Lorentz Transformation

(1619) | ||

(1620) | ||

(1621) | ||

(1622) |

This transformation is tried and tested, and provides a very accurate description of our everyday experience. Nevertheless, it must be wrong. Consider a light wave that propagates along the -axis in with velocity . According to the Galilean transformation, the apparent speed of propagation in is , which violates the relativity principle. Can we construct a new transformation that makes the velocity of light invariant between different inertial frames, in accordance with the relativity principle, but reduces to the Galilean transformation at low velocities, in accordance with our everyday experience?

Consider an event , and a neighboring event , whose coordinates differ by , , , in , and by , , , in . Suppose that at the event a flash of light is emitted, and that is an event in which some particle in space is illuminated by the flash. In accordance with the laws of light propagation, and the invariance of the velocity of light between different inertial frames, an observer in will find that

for , and an observer in will find that

for . Any event near whose coordinates satisfy either (1625) or (1626) is illuminated by the flash from , and, therefore, its coordinates must satisfy both (1625) and (1626). Now, no matter what form the transformation between coordinates in the two inertial frames takes, the transformation between differentials at any fixed event is linear and homogeneous. In other words, if

(1625) |

where is a general function, then

(1626) |

It follows that

where , , , et cetera, are functions of , , , and . We know that the right-hand side of the previous expression vanishes for all real values of the differentials that satisfy Equation (1625). It follows that the right-hand side is a multiple of the quadratic in Equation (1625): that is,

where is a function of , , , and . [We can prove this by substituting into Equation (1629) the following obvious zeros of the quadratic in Equation (1625): , , , , , : and solving the resulting conditions on the coefficients.] Note that at is also independent of the choice of standard coordinates in and . Because the frames are Euclidian, the values of and relevant to and are independent of the choice of axes. Furthermore, the values of and are independent of the choice of the origins of time. Thus, without affecting the value of at , we can choose coordinates such that in both and . Because the orientations of the axes in and are, at present, arbitrary, and because inertial frames are isotropic, the relation of and relative to each other, to the event , and to the locus of possible events , is now completely symmetric. Thus, we can write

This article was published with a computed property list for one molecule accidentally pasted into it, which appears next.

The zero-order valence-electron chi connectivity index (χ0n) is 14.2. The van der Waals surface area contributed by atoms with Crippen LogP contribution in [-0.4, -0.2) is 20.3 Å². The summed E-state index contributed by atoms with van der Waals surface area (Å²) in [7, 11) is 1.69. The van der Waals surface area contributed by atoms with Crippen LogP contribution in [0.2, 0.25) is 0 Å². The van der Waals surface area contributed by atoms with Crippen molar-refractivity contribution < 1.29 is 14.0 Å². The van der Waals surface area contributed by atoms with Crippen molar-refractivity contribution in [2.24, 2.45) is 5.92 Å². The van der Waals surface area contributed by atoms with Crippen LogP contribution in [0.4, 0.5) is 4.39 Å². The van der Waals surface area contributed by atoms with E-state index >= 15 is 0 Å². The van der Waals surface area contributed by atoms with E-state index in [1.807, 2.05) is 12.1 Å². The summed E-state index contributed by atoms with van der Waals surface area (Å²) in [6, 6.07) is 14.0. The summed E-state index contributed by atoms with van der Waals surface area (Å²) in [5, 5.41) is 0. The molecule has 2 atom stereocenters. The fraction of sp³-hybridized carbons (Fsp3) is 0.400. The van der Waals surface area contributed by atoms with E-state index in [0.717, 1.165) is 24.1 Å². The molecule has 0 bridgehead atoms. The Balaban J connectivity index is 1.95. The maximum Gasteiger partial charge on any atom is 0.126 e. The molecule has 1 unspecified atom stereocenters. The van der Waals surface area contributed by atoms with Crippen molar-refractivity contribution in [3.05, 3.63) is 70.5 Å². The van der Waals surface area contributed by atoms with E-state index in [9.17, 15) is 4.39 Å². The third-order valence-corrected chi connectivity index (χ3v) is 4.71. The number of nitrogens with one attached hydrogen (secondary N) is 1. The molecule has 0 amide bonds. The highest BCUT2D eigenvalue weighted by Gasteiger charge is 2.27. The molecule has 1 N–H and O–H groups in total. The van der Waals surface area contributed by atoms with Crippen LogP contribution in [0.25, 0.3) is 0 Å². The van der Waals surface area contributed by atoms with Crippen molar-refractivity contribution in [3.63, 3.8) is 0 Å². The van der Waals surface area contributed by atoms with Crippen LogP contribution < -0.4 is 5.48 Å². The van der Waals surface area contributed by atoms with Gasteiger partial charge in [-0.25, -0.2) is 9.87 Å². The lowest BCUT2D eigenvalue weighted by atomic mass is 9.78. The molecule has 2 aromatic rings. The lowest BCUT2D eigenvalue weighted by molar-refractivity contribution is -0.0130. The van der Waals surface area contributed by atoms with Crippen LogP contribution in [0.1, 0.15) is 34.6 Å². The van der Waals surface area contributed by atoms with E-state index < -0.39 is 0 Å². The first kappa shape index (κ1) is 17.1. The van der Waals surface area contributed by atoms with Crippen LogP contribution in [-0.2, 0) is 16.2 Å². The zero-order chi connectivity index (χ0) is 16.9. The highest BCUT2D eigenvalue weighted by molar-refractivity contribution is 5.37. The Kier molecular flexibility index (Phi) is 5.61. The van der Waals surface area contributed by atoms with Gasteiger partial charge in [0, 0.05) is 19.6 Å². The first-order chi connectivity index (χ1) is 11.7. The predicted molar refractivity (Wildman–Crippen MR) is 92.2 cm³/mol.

(1629) |

in addition to Equation (1630). It follows that . can be dismissed immediately, because the intervals and must coincide exactly when there is no motion of relative to . Thus,

Equation (1632) implies that the transformation equations between primed and unprimed coordinates must be linear. The proof of this statement is postponed until Section 12.7.

The linearity of the transformation allows the coordinate axes in the two frames to be orientated so as to give the standard configuration mentioned previously. Consider a fixed plane in with the equation . In , this becomes (say) , which represents a moving plane unless . That is, unless the normal vector to the plane in , , is perpendicular to the vector . All such planes intersect in lines that are fixed in both and , and that are parallel to the vector in . These lines must correspond to the direction of relative motion of the frames. By symmetry, two such planes which are orthogonal in must also be orthogonal in . This allows the choice of two common coordinate planes.

Under a linear transformation, the finite coordinate differences satisfy the same transformation equations as the differentials. It follows from Equation (1632), assuming that the events coincide in both frames, that for any event with coordinates in and in , the following relation holds:

By hypothesis, the coordinate planes and coincide permanently. Thus, must imply , which suggests that

where is a constant. We can reverse the directions of the - and -axes in and , which has the effect of interchanging the roles of these frames. This procedure does not affect Equation (1634), but by symmetry we also have

(1633) |

It is clear that . The negative sign can again be dismissed, because when there is no motion between and . The argument for is similar. Thus, we have

as in the Galilean transformation.

Equations (1633), (1636) and (1637) yield

Because must imply , we can write

where is a constant (possibly depending on ). It follows from the previous two equations that

where and are constants (possibly depending on ). Substituting Equations (1639) and (1640) into Equation (1638), and comparing the coefficients of , , and , we obtain

(1639) | ||

(1640) |

We must choose the positive sign in order to ensure that as . Thus, collecting our results, the transformation between coordinates in and is given by

This is the famous

(1645) | ||

(1646) | ||

(1647) | ||

(1648) |

Not surprisingly, the inverse transformation is equivalent to a Lorentz transformation in which the velocity of the moving frame is along the -axis, instead of .